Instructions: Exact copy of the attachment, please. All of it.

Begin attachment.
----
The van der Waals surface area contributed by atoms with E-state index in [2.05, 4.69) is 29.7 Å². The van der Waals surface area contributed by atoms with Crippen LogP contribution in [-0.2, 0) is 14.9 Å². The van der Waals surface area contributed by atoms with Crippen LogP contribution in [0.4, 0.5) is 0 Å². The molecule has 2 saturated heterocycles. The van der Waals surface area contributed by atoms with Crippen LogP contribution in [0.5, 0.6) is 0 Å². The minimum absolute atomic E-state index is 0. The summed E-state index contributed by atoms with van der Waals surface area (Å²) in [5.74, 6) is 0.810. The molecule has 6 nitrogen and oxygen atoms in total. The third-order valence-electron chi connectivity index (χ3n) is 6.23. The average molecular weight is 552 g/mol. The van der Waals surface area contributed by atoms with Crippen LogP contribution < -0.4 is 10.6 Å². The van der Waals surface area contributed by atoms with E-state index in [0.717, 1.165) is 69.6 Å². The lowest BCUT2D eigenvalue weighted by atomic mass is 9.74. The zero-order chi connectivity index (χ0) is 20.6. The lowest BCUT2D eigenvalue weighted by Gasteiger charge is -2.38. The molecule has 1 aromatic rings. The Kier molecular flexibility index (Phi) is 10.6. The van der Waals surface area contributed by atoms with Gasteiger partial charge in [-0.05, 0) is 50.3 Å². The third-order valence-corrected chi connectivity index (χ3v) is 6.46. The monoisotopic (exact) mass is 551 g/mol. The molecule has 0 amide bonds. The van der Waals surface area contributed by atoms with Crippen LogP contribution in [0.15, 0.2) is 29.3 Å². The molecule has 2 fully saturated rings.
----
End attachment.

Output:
The van der Waals surface area contributed by atoms with E-state index in [2.05, 4.69) is 29.7 Å². The van der Waals surface area contributed by atoms with Crippen LogP contribution in [-0.2, 0) is 14.9 Å². The van der Waals surface area contributed by atoms with Crippen LogP contribution in [0.4, 0.5) is 0 Å². The molecule has 2 saturated heterocycles. The van der Waals surface area contributed by atoms with Crippen LogP contribution in [0.5, 0.6) is 0 Å². The minimum absolute atomic E-state index is 0. The summed E-state index contributed by atoms with van der Waals surface area (Å²) in [5.74, 6) is 0.810. The molecule has 6 nitrogen and oxygen atoms in total. The third-order valence-electron chi connectivity index (χ3n) is 6.23. The average molecular weight is 552 g/mol. The van der Waals surface area contributed by atoms with Crippen LogP contribution < -0.4 is 10.6 Å². The van der Waals surface area contributed by atoms with E-state index in [0.717, 1.165) is 69.6 Å². The lowest BCUT2D eigenvalue weighted by atomic mass is 9.74. The zero-order chi connectivity index (χ0) is 20.6. The lowest BCUT2D eigenvalue weighted by Gasteiger charge is -2.38. The molecule has 1 aromatic rings. The Kier molecular flexibility index (Phi) is 10.6. The van der Waals surface area contributed by atoms with Gasteiger partial charge in [-0.05, 0) is 50.3 Å². The third-order valence-corrected chi connectivity index (χ3v) is 6.46. The monoisotopic (exact) mass is 551 g/mol. The molecule has 0 amide bonds. The van der Waals surface area contributed by atoms with Crippen LogP contribution in [0.15, 0.2) is 29.3 Å². The molecule has 2 fully saturated rings.